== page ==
I have also noted a more recent related article published in September 2012 under the headline: Corruption in Wikiland? Paid PR scandal erupts at Wikipedia
It is obvious from moves made by Shell that the oil giant attaches great value to its online reputation, which is badly tarnished due to a succession of scandals.
Shell appointed a specialist agency to carry out a makeover of Shell’s online reputation.
Shell was obsessed by my editing of Wikipedia articles relating to the company and wanted to edit the articles itself, but was concerned about being caught.
Shell employees were caught doing so from Shell premises.
Shell secretly censored postings made on its own Internet forum – “Tell Shell” – set up on the basis of inviting “open and transparent dialogue”.
Shell has attempted to seize our domain name and close this website down.
My comments are based on my own experience over several years of originating and editing Wikipedia articles.
Wikipedia articles are supposedly written by open and transparent consensus. In reality, Wikipedia is built on a platform of secrecy and concealment, which leaves articles wide open to censorship and manipulation by anonymous parties, with commercially driven motives.
Unpaid volunteers who act as Wikipedia administrators and editors are supposedly the bedrock on which Wikipedia has been built. It is a mostly-secretive community in which the vast majority of volunteers edit using aliases and are free to edit any articles, without anyone having a clue about who they are and what their background is. Thus it is impossible to determine if they have a potential conflict of interest.
This cloaked army has power and influence, but no realistic accountability. If banned from editing they can return under a new alias using a new IP address, with no bad odor attached. In other words, a completely fresh start. I was banned for making strong representations about the dark side of Wikipedia on this website and internally on Wikipedia.
The strange Wikipedian culture has some similarity to the Ku Klux Klan (fortunately without the racist element) but is actually more secretive. The privacy of those choosing to keep secret all information about who they are is maintained within the Wikipedia community, which is even developing its own unique language, partly in response to skulduggery by some editors.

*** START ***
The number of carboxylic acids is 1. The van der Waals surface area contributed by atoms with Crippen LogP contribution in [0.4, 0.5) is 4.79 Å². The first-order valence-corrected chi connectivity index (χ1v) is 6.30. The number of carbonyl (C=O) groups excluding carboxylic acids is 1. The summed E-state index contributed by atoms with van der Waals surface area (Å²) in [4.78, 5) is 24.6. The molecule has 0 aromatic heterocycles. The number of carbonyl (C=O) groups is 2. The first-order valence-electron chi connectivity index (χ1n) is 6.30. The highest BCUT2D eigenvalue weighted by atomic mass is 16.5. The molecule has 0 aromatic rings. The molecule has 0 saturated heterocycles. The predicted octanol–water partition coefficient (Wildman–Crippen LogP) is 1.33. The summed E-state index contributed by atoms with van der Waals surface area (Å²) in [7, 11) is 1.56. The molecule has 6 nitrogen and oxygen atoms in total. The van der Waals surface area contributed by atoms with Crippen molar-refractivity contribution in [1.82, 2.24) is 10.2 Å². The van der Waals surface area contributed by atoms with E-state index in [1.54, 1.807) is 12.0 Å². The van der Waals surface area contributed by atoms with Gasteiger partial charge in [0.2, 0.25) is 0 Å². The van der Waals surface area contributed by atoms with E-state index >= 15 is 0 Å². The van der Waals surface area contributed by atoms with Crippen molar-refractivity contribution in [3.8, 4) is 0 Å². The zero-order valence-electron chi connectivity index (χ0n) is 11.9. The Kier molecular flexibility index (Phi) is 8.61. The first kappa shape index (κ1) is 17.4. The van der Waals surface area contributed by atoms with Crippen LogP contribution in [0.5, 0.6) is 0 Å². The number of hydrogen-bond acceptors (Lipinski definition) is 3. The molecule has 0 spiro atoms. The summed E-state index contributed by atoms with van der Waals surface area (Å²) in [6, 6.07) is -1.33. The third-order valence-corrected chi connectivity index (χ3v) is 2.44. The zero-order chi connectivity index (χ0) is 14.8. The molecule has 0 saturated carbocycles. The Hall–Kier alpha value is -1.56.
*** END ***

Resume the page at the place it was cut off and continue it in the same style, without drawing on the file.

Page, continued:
In April 2008, I published a discussion from our Live Chat facility revealing that WikiScanner had detected that Wikipedia articles relating to Royal Dutch Shell had been anonymously edited from Shell premises. According to a posted comment “Information critical of Shell was systematically removed”.
As to Shell’s obsession with my past editing of Wikipedia, here is the proof in authentic Shell internal documents. Some information has been redacted for legal reasons.
LINKS TO SHELL INTERNAL EMAILS & DOCS IN WHICH ROYAL DUTCH SHELL WIKIPEDIA ARTICLES ARE MENTIONED IN RELATION TO JOHN DONOVAN
1 March 2007
2 March 2007 16:13 & 18.56 Plus 3 March 18:01
2 March 2007 16:51
19 March 2007 18.43 20 March 2007 8:10
23 March 2007
6 June 2007 12:51
SUNDAY 29 July 2007 11:31 & 30 July 2007 8:19 AM
30 July 2007 22:38 & 7 August 2007 14.24
31 August 2007 16:17
12 October 2007 15:21 & 15:58
16 October 2007
26 December 2007
19 February 2008 4 Pages
4 April 2008
9 March 2009
8 April 2009
8 July 2009
18 December 2009 11.34:
18 December 2009 12.07
Shell Focal Point document Donovan Campaign Against Shel
By John Donovan
Posted on April 25, 2013, in buisiness, Energy, environment, gas, Government, Health, Human rights and Liberties, International affairs, oil, politics, Protest and tagged BP, BP crimes, Gregory Kohs, Ku Klux Klan, MyWikiBiz, oil, oil and gas, Royal Dutch Shell, Shell, Wikimedia Foundation, Wikipedia, WikiScanner. Bookmark the permalink. Leave a comment.